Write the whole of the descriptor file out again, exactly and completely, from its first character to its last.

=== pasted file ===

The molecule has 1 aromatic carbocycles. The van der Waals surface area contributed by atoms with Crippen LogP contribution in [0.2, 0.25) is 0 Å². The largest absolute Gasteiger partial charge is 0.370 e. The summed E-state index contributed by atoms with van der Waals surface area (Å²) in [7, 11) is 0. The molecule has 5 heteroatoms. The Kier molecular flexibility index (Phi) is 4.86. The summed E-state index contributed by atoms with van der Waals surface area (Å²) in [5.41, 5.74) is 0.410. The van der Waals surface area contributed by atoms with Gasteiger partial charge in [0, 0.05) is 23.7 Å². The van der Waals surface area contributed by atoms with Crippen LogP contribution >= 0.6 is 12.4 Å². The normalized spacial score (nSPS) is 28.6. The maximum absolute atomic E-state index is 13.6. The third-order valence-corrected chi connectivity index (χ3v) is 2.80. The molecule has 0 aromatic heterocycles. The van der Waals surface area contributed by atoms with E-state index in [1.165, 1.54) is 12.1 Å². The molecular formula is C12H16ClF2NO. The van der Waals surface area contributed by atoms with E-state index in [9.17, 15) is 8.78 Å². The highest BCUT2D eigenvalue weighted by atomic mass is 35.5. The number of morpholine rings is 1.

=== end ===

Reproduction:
The molecule has 1 aromatic carbocycles. The van der Waals surface area contributed by atoms with Crippen LogP contribution in [0.2, 0.25) is 0 Å². The largest absolute Gasteiger partial charge is 0.370 e. The summed E-state index contributed by atoms with van der Waals surface area (Å²) in [7, 11) is 0. The molecule has 5 heteroatoms. The Kier molecular flexibility index (Phi) is 4.86. The summed E-state index contributed by atoms with van der Waals surface area (Å²) in [5.41, 5.74) is 0.410. The van der Waals surface area contributed by atoms with Gasteiger partial charge in [0, 0.05) is 23.7 Å². The van der Waals surface area contributed by atoms with Crippen LogP contribution >= 0.6 is 12.4 Å². The normalized spacial score (nSPS) is 28.6. The maximum absolute atomic E-state index is 13.6. The third-order valence-corrected chi connectivity index (χ3v) is 2.80. The molecule has 0 aromatic heterocycles. The van der Waals surface area contributed by atoms with E-state index in [1.165, 1.54) is 12.1 Å². The molecular formula is C12H16ClF2NO. The van der Waals surface area contributed by atoms with E-state index in [9.17, 15) is 8.78 Å². The highest BCUT2D eigenvalue weighted by atomic mass is 35.5. The number of morpholine rings is 1.